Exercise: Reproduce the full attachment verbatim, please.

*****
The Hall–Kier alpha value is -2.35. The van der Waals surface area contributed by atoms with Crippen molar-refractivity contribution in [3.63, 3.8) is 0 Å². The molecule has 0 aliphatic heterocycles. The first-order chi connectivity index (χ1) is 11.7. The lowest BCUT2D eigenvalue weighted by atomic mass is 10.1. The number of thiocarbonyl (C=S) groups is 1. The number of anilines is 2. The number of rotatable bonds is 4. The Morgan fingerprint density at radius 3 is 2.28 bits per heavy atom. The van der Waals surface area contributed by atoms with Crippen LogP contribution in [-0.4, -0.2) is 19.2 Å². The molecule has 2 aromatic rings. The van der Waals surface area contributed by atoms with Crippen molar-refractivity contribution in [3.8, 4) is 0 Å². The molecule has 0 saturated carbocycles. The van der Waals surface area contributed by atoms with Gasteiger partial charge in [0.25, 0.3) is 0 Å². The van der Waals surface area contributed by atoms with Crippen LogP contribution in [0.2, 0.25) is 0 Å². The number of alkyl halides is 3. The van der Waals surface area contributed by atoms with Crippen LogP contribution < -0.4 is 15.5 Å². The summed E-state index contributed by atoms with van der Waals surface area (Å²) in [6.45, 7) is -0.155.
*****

The Hall–Kier alpha value is -2.35. The van der Waals surface area contributed by atoms with Crippen molar-refractivity contribution in [3.63, 3.8) is 0 Å². The molecule has 0 aliphatic heterocycles. The first-order chi connectivity index (χ1) is 11.7. The lowest BCUT2D eigenvalue weighted by atomic mass is 10.1. The number of thiocarbonyl (C=S) groups is 1. The number of anilines is 2. The number of rotatable bonds is 4. The Morgan fingerprint density at radius 3 is 2.28 bits per heavy atom. The van der Waals surface area contributed by atoms with Crippen LogP contribution in [-0.4, -0.2) is 19.2 Å². The molecule has 2 aromatic rings. The van der Waals surface area contributed by atoms with Crippen molar-refractivity contribution in [3.8, 4) is 0 Å². The molecule has 0 saturated carbocycles. The van der Waals surface area contributed by atoms with Gasteiger partial charge in [0.25, 0.3) is 0 Å². The van der Waals surface area contributed by atoms with Crippen LogP contribution in [0.2, 0.25) is 0 Å². The number of alkyl halides is 3. The van der Waals surface area contributed by atoms with Crippen LogP contribution < -0.4 is 15.5 Å². The summed E-state index contributed by atoms with van der Waals surface area (Å²) in [6.45, 7) is -0.155.